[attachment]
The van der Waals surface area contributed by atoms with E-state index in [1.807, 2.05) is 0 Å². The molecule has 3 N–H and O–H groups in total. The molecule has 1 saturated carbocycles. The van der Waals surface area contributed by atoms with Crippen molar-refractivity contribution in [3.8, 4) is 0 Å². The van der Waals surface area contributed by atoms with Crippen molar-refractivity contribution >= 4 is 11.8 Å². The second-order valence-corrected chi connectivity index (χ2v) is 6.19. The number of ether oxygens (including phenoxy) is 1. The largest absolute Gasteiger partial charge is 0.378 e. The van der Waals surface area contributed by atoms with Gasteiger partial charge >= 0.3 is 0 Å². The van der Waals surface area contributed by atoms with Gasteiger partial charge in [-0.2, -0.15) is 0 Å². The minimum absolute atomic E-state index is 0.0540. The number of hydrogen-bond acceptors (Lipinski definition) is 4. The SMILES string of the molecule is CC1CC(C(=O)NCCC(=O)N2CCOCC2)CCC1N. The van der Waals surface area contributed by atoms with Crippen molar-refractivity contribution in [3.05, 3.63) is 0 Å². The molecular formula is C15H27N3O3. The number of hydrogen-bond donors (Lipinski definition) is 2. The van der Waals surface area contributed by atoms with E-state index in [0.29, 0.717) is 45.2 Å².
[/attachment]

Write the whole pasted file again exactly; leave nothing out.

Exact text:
The van der Waals surface area contributed by atoms with E-state index in [1.807, 2.05) is 0 Å². The molecule has 3 N–H and O–H groups in total. The molecule has 1 saturated carbocycles. The van der Waals surface area contributed by atoms with Crippen molar-refractivity contribution in [3.8, 4) is 0 Å². The van der Waals surface area contributed by atoms with Crippen molar-refractivity contribution >= 4 is 11.8 Å². The second-order valence-corrected chi connectivity index (χ2v) is 6.19. The number of ether oxygens (including phenoxy) is 1. The largest absolute Gasteiger partial charge is 0.378 e. The van der Waals surface area contributed by atoms with Gasteiger partial charge >= 0.3 is 0 Å². The van der Waals surface area contributed by atoms with Gasteiger partial charge in [-0.2, -0.15) is 0 Å². The minimum absolute atomic E-state index is 0.0540. The number of hydrogen-bond acceptors (Lipinski definition) is 4. The SMILES string of the molecule is CC1CC(C(=O)NCCC(=O)N2CCOCC2)CCC1N. The van der Waals surface area contributed by atoms with Crippen molar-refractivity contribution in [3.05, 3.63) is 0 Å². The molecular formula is C15H27N3O3. The number of hydrogen-bond donors (Lipinski definition) is 2. The van der Waals surface area contributed by atoms with E-state index in [0.29, 0.717) is 45.2 Å².